Minnesota Attorney General Keith Ellison once argued for limits on emergency powers before he upheld effectively unlimited emergency powers for Democrats during the COVID-19 pandemic.
“There is absolutely nothing more important than safeguarding the liberty of the people we are charged to represent,” Ellison said before the Minnesota Legislature when he was a state representative in 2005. This statement came during a debate about what powers the government should enjoy during times of emergency. At that time, Republican Tim Pawlenty was Minnesota’s governor.
“There should be a sunset in this bill [to provide emergency powers], we should be forced to look at this stuff on a regular basis. We should have to come back to see what works and what doesn’t and review this stuff … we are in an evolving situation as it relates to what we know,” he said.
“I hope we put ourselves in a position where we have to look at this again,” then-representative Ellison concluded. “There absolutely should be a sunset provision in here, and we’ve got to look at this thing on a regular basis, and tweak it and work it and massage it until it fits with our constitutionally-mandated duty.”
Current State Rep. Mary Franson found and recirculated this footage via Twitter.
Over the last 16 months, Attorney General Ellison has seemingly contradicted his previous stance that there should be limits on emergency powers. Gov. Tim Walz enjoyed multiple extensions to his powers during the COVID-19 pandemic, bolstered each time by his AG, who serves on the executive council that must approve each extension.
Ellison not only sued small business owners who failed to comply with Walz’s shutdown of the economy, but he penned legal justifications for the governor’s authority.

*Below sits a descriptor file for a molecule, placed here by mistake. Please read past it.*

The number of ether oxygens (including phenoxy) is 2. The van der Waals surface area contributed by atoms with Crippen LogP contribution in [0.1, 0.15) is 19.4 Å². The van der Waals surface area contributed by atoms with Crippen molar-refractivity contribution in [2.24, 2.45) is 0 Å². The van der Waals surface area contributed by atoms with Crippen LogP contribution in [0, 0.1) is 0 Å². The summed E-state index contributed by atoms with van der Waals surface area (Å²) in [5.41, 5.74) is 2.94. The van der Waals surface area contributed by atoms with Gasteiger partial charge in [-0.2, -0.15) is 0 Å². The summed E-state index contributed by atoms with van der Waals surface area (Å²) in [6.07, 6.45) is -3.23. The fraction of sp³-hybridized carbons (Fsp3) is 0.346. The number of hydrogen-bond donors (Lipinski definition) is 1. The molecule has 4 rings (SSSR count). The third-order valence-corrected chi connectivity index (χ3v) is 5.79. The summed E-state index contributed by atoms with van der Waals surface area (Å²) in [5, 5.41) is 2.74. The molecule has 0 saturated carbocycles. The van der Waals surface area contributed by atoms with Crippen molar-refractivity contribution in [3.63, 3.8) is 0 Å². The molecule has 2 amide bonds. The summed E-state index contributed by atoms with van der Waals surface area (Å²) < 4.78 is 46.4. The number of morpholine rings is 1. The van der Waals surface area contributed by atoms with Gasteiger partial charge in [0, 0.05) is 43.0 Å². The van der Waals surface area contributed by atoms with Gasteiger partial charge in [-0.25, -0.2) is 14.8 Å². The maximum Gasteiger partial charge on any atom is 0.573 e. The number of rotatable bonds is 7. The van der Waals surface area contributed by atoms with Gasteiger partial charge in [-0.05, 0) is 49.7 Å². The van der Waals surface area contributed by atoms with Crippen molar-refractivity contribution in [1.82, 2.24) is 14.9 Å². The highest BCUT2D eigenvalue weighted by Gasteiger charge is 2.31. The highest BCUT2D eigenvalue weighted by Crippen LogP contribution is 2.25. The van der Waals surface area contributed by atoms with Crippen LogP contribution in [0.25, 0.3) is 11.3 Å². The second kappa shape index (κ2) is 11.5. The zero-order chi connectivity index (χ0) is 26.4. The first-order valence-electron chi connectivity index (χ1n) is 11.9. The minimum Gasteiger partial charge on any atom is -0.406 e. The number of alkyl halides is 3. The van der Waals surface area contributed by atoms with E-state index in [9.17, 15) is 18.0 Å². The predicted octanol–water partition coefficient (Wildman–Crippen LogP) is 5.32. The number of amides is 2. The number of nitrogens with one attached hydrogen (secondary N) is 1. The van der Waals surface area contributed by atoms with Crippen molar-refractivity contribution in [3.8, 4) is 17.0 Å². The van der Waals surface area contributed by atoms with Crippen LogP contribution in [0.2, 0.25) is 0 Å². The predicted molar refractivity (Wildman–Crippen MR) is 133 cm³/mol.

“As Minnesota’s chief legal officer, I want to assure all Minnesotans that the Governor is operating well within his statutory and constitutional authority,” the AG said in a press release after state Republicans raised concerns that Walz was illegally leveraging his powers last year.
However, Ellison’s support for politicians taking decisive action during times of emergency seems to be party-dependent. When former President Donald Trump declared an emergency at the U.S.-Mexico border, Ellison signed Minnesota on to a lawsuit against the White House.
“This is not a real emergency,” he said, accusing Trump of politicizing a crisis.
The Minnesota Legislature voted to revoke Walz’s emergency powers last week after more than 450 days. The governor would have liked to retain his powers through August 1, but the Democratic-controlled House chose not to fend off Senate Republicans, who succeeded in ending Walz’s emergency declaration, which had been extended every 30 days since March 2020.